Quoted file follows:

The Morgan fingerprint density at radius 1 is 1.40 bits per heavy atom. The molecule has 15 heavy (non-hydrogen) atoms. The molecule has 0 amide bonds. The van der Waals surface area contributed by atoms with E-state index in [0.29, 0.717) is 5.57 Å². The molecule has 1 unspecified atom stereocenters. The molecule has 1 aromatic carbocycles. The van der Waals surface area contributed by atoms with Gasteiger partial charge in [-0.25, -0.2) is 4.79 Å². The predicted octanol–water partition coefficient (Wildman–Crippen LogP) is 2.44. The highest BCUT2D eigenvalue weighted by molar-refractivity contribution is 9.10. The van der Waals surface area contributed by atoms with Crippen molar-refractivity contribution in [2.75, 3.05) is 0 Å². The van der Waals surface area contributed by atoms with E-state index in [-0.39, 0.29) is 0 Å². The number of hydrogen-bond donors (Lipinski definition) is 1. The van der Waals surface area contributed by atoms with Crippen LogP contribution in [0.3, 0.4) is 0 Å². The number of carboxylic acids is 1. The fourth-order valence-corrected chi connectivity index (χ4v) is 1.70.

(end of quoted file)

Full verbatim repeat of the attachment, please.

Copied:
The Morgan fingerprint density at radius 1 is 1.40 bits per heavy atom. The molecule has 15 heavy (non-hydrogen) atoms. The molecule has 0 amide bonds. The van der Waals surface area contributed by atoms with E-state index in [0.29, 0.717) is 5.57 Å². The molecule has 1 unspecified atom stereocenters. The molecule has 1 aromatic carbocycles. The van der Waals surface area contributed by atoms with Gasteiger partial charge in [-0.25, -0.2) is 4.79 Å². The predicted octanol–water partition coefficient (Wildman–Crippen LogP) is 2.44. The highest BCUT2D eigenvalue weighted by molar-refractivity contribution is 9.10. The van der Waals surface area contributed by atoms with Crippen molar-refractivity contribution in [2.75, 3.05) is 0 Å². The van der Waals surface area contributed by atoms with E-state index in [-0.39, 0.29) is 0 Å². The number of hydrogen-bond donors (Lipinski definition) is 1. The van der Waals surface area contributed by atoms with Crippen LogP contribution in [0.3, 0.4) is 0 Å². The number of carboxylic acids is 1. The fourth-order valence-corrected chi connectivity index (χ4v) is 1.70.